Mind the Brain: Dr. Thida Thant and Dr. Rose Mauch on Pandemic Brain and Post-COVID BrainJun 29, 2021
This week on Mind the Brain, Dr. Neill Epperson is joined by Drs. Thida Thant and Rose Mauch. Dr. Thant is the director of the University of Colorado Consultation-Liaison Psychiatry Service and the Psychiatric Consultation for the Medically Complex clinic. She has expertise in the evaluation and management of psychiatric symptoms in the context of medical and neurological illness. Dr. Mauch is currently a 3rd year psychiatry resident at the University of Colorado, and is interested in how long-term effects of early childhood trauma on psychiatric and medical illness. Together, they discuss a phenomenon many of us have experienced – a phenomenon called ‘pandemic brain.’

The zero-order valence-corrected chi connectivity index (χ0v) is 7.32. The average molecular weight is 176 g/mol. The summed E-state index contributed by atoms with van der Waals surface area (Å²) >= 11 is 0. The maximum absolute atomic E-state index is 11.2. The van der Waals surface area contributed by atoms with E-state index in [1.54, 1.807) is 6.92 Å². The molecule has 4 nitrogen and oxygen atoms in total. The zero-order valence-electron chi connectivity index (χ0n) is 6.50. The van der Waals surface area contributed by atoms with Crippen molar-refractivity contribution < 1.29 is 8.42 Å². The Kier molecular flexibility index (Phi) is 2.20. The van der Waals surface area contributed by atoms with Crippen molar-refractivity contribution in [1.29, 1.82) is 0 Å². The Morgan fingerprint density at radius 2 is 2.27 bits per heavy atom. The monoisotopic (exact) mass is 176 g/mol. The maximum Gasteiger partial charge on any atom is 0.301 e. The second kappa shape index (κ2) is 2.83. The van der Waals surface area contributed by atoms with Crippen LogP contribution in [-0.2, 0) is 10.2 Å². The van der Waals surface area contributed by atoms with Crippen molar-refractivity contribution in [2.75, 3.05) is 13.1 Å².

As consult liaison psychiatrists, Dr. Thant and Dr. Mauch work at the intersection of neurology, general medicine, and psychiatry—they look at the brain as it relates to all other areas of health, which gives them a unique perspective and clinical experience with patients battling or recovering from COVID-19.
Defining pandemic brain
Put simply, pandemic brain is a term used to describe the widespread adverse psychological effects caused by living through COVID-19. Dr. Thant describes it to Dr. Epperson simply, by saying “pandemic brain is the phenomenon that all of us are experiencing.”
The population-wide decline in mental health and cognitive function Dr. Thant alludes to is evidenced by a screening of more than 300,000 adults by the U.S. Census Bureau, which found that, compared with 2019, American adults in the spring of 2020 were more than three times as likely to meet criteria for depressive disorders, anxiety disorders, or both.